Fishing has been a fundamental part of the life of Fidalgo Island inhabitants from time immemorial. The harvest of seafood by the Samish and Swinomish tribes, for sustenance and trade, continued with the arrival of European and American settlers in the mid-nineteenth century. Anacortes’ fishing industry grew rapidly in the 1890s with the establishment of canneries built to process cod, clams and salmon. Salmon were caught using a variety of methods, including cannery-owned fish traps, reef nets, gill nets, trollers, and the definitive purse seine vessels that often were built right here in Anacortes.
John Tursi made a documentary film in 1953 which follows the path of salmon from the Skagit River spawning to the fishing in Burrows Bay, then from the cannery dock to the cannery floor. He narrated this film in the 1980s as it was converted from film to video, and the results are a valuable glimpse of mid-century Anacortes.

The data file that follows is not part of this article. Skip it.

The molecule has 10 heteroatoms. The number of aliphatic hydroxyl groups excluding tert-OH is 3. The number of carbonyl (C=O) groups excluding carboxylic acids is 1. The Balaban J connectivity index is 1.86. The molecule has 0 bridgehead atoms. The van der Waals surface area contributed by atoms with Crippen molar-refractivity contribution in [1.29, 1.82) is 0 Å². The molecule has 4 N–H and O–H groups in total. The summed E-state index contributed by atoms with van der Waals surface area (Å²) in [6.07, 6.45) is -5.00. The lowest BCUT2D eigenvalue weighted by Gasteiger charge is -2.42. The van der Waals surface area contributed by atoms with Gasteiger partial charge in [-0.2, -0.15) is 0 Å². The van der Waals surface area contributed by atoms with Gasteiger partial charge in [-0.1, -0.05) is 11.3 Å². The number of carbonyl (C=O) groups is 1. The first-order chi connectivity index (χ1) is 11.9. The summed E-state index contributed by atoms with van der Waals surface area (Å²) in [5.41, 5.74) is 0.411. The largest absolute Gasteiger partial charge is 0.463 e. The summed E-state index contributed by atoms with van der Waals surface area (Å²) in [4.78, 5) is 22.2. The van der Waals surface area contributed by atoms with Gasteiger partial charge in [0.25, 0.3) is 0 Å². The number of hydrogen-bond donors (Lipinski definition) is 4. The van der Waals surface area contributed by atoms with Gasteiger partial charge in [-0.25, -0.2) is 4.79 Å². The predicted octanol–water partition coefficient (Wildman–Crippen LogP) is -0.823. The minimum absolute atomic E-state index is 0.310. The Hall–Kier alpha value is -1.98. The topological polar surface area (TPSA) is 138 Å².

The Anacortes Museum contains a wealth of information on the fishing families and boats, as well as books on the subject including Fidalgo Fishing, Lost at Sea, Croatian Fishing Families of Anacortes, and, Pacific Schooner Wawona.